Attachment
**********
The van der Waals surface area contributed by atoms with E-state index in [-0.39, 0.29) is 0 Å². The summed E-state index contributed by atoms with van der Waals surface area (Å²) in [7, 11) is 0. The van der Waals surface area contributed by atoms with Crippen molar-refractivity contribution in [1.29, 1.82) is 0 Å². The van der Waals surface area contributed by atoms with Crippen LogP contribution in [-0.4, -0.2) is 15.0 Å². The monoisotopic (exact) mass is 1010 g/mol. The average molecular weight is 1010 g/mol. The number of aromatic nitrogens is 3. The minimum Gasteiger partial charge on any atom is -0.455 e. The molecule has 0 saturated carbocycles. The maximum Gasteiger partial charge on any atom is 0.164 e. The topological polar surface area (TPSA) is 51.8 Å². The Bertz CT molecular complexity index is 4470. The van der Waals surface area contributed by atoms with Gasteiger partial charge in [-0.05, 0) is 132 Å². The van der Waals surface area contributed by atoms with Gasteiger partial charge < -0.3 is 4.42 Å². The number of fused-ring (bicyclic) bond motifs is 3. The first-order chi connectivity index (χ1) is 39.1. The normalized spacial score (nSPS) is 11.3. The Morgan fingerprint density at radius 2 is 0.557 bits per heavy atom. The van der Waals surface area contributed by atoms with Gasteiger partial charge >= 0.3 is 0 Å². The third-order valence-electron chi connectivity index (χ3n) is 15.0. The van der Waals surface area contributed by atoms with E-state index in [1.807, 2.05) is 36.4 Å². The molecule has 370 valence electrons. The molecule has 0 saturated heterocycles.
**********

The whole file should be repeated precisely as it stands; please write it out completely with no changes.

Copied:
The van der Waals surface area contributed by atoms with E-state index in [-0.39, 0.29) is 0 Å². The summed E-state index contributed by atoms with van der Waals surface area (Å²) in [7, 11) is 0. The van der Waals surface area contributed by atoms with Crippen molar-refractivity contribution in [1.29, 1.82) is 0 Å². The van der Waals surface area contributed by atoms with Crippen LogP contribution in [-0.4, -0.2) is 15.0 Å². The monoisotopic (exact) mass is 1010 g/mol. The average molecular weight is 1010 g/mol. The number of aromatic nitrogens is 3. The minimum Gasteiger partial charge on any atom is -0.455 e. The molecule has 0 saturated carbocycles. The maximum Gasteiger partial charge on any atom is 0.164 e. The topological polar surface area (TPSA) is 51.8 Å². The Bertz CT molecular complexity index is 4470. The van der Waals surface area contributed by atoms with Gasteiger partial charge in [-0.05, 0) is 132 Å². The van der Waals surface area contributed by atoms with Gasteiger partial charge < -0.3 is 4.42 Å². The number of fused-ring (bicyclic) bond motifs is 3. The first-order chi connectivity index (χ1) is 39.1. The normalized spacial score (nSPS) is 11.3. The Morgan fingerprint density at radius 2 is 0.557 bits per heavy atom. The van der Waals surface area contributed by atoms with Gasteiger partial charge >= 0.3 is 0 Å². The third-order valence-electron chi connectivity index (χ3n) is 15.0. The van der Waals surface area contributed by atoms with E-state index in [1.807, 2.05) is 36.4 Å². The molecule has 370 valence electrons. The molecule has 0 saturated heterocycles.